Toddler Speech

Toddler Speech Development – In a Nutshell!


Annette is experienced in assisting with Toddler Speech Therapy; helping children get the best start in life. Annette can also provide training and strategic guidance for parent groups, childcare providers and educators. If you feel that Annette can assist with your Toddler Speech Therapy needs, please do not hesitate to contact Annette.


Part One-when it all began!

Observing baby’s speech and language development is a fascinating journey. In just a year, from the first sound uttered at birth (a cry) to a baby using single words, there are many significant milestones along the way. I was privileged to be able to follow identical twin boys on their early journey and record some of these milestones with them. In this first part, there are recordings after a premature birth, where they lacked the energy to latch onto a nipple and were given dummies to develop the oral musculature so that they could begin suckling as this video shows.

They were being fed by nasal tubes at this stage, until their muscles had had time to develop when they were introduced to the breast a short time later, when they had the strength to latch on to the breast. The child’s first latching on to a nipple largely affects what specific sounds will develop-the lip sounds (m,p,b,w) and the swallowing movements (t,d,k,g)
Is it any wonder that Mum and Dad are some of the first words the child is likely to say?

A child’s first cry at birth heralds the beginning of speech-the child learns to exhale and make sound. We learn to talk on our exhalations, not inhalations.This activity further develops in the first year as the child listens to others talking around them along with environmental sounds

and themselves as they begin to learn to make sounds; babble and try to imitate others as this footage shows.

(patterning back sounds)

(responding to speech around them)

(patterning sounds)

Mouths play a large part in giving sensory feedback, not only when teething when these teething rings were introduced, but throughout the early months.

(teething/mouthing experiences)

Toddlers like to “mouth” objects to explore different sensations around the mouth as they become more used to using their hands to draw objects to their mouth, which involves a developing level of motor control. Later this is transitioned into taking food to their mouths as is evidenced in following footage.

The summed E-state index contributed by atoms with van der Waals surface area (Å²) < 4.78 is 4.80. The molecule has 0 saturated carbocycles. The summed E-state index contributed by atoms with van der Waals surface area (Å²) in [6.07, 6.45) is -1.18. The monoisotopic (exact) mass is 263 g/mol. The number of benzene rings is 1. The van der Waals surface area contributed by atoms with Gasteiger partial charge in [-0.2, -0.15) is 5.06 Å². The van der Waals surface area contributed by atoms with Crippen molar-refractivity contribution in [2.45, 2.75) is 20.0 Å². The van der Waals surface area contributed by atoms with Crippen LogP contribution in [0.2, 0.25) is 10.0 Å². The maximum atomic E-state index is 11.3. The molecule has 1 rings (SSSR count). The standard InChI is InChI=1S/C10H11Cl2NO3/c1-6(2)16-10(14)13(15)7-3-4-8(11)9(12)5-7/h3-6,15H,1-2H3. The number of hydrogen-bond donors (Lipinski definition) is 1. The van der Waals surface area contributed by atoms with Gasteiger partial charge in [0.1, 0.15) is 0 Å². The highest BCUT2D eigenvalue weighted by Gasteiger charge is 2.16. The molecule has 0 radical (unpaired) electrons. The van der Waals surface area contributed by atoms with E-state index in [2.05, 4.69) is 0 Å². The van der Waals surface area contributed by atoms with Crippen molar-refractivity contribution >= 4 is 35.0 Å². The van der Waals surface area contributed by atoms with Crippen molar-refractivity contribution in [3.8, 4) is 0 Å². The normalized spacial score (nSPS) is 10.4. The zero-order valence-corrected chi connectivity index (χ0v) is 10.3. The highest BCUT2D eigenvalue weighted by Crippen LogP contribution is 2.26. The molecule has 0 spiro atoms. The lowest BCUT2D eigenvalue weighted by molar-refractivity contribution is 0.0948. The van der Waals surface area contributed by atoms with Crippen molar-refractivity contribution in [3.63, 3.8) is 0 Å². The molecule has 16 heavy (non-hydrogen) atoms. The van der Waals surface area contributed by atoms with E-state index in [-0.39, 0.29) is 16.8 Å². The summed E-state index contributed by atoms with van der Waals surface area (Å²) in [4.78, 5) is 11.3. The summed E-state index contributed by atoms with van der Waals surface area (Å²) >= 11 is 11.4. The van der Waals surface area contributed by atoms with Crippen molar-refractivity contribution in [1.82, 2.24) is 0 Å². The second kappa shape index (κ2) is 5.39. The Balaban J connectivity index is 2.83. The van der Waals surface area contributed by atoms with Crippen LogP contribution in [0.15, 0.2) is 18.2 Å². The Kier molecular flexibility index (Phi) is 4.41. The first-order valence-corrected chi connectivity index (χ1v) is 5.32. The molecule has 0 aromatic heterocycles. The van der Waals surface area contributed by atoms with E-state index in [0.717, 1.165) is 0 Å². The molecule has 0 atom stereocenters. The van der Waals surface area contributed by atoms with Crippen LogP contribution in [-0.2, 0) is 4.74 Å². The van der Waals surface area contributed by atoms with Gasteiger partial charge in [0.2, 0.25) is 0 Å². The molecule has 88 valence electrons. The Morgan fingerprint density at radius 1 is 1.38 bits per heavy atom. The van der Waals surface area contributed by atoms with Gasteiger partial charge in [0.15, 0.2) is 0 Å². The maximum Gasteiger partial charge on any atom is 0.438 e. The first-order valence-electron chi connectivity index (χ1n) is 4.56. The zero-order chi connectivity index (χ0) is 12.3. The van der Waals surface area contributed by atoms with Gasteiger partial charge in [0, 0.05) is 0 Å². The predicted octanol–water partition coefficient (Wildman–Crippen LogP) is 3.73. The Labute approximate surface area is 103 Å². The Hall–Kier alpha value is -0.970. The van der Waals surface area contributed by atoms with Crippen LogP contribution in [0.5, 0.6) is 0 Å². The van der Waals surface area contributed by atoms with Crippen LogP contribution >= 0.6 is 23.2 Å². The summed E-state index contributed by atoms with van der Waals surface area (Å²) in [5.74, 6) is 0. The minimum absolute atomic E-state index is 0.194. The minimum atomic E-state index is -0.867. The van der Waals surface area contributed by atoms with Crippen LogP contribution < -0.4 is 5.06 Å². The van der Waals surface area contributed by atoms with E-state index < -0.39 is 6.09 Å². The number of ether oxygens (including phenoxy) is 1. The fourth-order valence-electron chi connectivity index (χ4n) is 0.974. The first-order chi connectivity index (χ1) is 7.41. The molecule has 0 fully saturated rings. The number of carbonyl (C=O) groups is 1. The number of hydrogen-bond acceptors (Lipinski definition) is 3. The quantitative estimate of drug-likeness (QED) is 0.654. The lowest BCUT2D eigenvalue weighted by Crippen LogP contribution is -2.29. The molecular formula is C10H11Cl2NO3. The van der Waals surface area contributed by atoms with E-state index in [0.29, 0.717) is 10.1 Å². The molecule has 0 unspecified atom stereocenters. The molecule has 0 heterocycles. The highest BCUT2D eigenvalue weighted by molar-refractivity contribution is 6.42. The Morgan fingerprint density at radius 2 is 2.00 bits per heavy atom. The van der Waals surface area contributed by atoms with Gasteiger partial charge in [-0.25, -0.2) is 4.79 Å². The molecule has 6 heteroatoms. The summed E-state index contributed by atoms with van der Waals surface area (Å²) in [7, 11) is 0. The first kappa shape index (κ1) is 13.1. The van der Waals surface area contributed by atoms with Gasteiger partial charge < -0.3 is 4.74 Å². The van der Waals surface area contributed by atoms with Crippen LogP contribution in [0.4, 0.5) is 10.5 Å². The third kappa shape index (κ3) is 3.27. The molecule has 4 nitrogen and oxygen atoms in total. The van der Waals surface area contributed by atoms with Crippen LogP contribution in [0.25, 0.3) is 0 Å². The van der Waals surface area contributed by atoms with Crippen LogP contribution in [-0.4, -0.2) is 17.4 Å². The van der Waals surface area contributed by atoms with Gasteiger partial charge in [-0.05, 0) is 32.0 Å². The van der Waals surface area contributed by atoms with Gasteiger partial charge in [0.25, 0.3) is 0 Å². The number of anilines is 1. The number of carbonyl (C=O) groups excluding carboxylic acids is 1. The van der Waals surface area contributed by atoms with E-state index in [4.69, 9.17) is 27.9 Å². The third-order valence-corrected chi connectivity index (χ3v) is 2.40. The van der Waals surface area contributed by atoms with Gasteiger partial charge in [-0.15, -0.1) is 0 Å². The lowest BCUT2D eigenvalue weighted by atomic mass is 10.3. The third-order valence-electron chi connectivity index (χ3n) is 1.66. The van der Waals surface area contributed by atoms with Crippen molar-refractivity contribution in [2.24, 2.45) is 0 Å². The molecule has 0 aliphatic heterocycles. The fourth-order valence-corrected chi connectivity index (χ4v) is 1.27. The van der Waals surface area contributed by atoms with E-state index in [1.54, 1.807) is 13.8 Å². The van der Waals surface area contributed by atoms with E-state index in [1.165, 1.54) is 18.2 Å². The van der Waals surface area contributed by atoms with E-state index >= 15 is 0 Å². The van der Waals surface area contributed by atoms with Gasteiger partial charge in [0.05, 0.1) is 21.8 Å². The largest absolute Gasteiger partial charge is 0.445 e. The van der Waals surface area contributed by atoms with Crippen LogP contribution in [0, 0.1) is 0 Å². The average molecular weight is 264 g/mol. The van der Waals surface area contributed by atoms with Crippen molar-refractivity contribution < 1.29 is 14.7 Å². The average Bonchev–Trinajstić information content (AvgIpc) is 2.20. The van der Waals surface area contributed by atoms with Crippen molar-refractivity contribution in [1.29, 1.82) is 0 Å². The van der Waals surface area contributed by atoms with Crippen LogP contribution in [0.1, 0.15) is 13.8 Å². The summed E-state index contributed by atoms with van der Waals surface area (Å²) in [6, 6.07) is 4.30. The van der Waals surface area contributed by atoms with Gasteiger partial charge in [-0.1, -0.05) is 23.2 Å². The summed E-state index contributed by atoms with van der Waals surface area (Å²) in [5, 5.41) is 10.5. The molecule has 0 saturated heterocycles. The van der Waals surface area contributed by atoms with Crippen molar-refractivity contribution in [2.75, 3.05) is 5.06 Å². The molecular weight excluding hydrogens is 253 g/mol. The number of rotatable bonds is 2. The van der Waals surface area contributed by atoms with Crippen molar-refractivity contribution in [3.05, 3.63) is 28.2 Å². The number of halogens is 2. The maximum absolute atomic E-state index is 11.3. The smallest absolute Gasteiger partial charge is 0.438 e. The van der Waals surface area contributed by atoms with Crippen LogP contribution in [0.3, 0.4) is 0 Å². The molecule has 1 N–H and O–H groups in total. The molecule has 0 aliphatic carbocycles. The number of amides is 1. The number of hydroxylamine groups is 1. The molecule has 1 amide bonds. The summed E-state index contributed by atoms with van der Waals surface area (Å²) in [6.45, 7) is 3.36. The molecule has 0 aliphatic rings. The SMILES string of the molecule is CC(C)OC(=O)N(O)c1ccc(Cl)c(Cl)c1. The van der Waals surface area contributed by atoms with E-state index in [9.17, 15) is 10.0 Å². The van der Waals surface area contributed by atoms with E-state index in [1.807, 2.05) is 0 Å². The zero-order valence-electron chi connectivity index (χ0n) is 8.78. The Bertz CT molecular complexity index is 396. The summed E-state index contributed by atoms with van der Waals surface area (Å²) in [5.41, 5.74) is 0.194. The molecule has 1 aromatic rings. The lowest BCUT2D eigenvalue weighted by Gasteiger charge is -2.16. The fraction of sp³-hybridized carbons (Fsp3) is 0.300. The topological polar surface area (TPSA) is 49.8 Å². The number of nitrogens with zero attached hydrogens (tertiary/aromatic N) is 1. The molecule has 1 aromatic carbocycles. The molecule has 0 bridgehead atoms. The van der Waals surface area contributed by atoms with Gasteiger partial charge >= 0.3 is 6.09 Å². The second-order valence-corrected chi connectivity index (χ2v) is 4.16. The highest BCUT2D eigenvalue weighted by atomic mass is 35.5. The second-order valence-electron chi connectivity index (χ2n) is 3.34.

Exploring the sensations of different environmental textures later helps the child to accommodate solid food with varying textures. At 6 months,solid foods were introduced.

(introduction of solids)

Children then want to “feed themselves” and explore the various textures and tastes.

(experimenting with food)

(eating progresses)

During this time which further aids tongue, lip and cheek development and swallowing (hence t,d,k,g) are likely to emerge as these sounds involve the lip and tongue movement.

(developing sounds)

It takes a while for children to get the hang of feeding themselves. This footage shows a mixture of hands and spoon. As time goes on children become more adapt at feeding themselves with just a spoon or fork.

Gradually, communication begins to emerge as they try to communicate with each other.

(learning to engage with each other)

and their parents (who are familiar)s

(enjoying engagement with parent)

and other adults

(enjoying “talky time”)

Further along the track the beginning of humour appears between them.

(early beginnings of humour)

Early literacy has begun! Pre literacy skills begin to emerge at birth as children learn to listen to sounds and discriminate between them. Rhythm and rhyme are essential skills to develop as well.

(beginnings of early literacy-rhyme development)

Reading stories to children develops their vocabulary. At first interest in looking at books is fleeting, but they are listening to narrative text. Then they go through the stage of being more interested in chewing on the book corners!

(early reading to babies)

The twins at a year old will now choose which books they want read to them and come book in hand, sit down and enjoy pointing to pictures and making sounds, particularly animal sounds.

Now we are learning to feed ourselves.

for more information on toddler speech therapy, please contact Annette.

Contact Annette